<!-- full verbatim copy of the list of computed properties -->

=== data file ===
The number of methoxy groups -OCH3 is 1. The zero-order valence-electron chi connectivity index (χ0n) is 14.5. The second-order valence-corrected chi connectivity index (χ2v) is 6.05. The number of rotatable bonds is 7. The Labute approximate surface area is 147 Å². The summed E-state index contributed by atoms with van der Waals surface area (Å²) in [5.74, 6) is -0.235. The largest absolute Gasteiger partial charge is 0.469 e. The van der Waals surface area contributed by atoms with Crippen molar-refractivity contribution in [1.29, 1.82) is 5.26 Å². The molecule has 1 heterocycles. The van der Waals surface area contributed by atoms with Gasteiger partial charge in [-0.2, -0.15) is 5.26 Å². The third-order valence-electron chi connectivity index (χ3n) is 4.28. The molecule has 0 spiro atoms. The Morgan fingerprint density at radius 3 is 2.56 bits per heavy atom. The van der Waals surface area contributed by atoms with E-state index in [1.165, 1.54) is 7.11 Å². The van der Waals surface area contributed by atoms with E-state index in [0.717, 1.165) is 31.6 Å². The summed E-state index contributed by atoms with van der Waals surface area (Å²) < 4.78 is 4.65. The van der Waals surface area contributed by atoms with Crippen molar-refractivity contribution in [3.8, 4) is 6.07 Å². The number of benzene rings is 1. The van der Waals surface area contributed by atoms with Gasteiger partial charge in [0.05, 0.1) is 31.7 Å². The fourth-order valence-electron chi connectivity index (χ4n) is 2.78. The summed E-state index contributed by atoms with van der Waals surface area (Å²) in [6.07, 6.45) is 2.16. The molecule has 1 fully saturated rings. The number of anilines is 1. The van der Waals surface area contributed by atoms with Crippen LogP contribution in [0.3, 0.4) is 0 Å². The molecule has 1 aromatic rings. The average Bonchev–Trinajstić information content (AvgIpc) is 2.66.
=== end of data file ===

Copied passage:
The number of methoxy groups -OCH3 is 1. The zero-order valence-electron chi connectivity index (χ0n) is 14.5. The second-order valence-corrected chi connectivity index (χ2v) is 6.05. The number of rotatable bonds is 7. The Labute approximate surface area is 147 Å². The summed E-state index contributed by atoms with van der Waals surface area (Å²) in [5.74, 6) is -0.235. The largest absolute Gasteiger partial charge is 0.469 e. The van der Waals surface area contributed by atoms with Crippen molar-refractivity contribution in [1.29, 1.82) is 5.26 Å². The molecule has 1 heterocycles. The van der Waals surface area contributed by atoms with Gasteiger partial charge in [-0.2, -0.15) is 5.26 Å². The third-order valence-electron chi connectivity index (χ3n) is 4.28. The molecule has 0 spiro atoms. The Morgan fingerprint density at radius 3 is 2.56 bits per heavy atom. The van der Waals surface area contributed by atoms with E-state index in [1.165, 1.54) is 7.11 Å². The van der Waals surface area contributed by atoms with E-state index in [0.717, 1.165) is 31.6 Å². The summed E-state index contributed by atoms with van der Waals surface area (Å²) < 4.78 is 4.65. The van der Waals surface area contributed by atoms with Crippen molar-refractivity contribution in [3.8, 4) is 6.07 Å². The number of benzene rings is 1. The van der Waals surface area contributed by atoms with Gasteiger partial charge in [0.05, 0.1) is 31.7 Å². The fourth-order valence-electron chi connectivity index (χ4n) is 2.78. The summed E-state index contributed by atoms with van der Waals surface area (Å²) in [6.07, 6.45) is 2.16. The molecule has 1 fully saturated rings. The number of anilines is 1. The van der Waals surface area contributed by atoms with Crippen LogP contribution in [0.3, 0.4) is 0 Å². The molecule has 1 aromatic rings. The average Bonchev–Trinajstić information content (AvgIpc) is 2.66.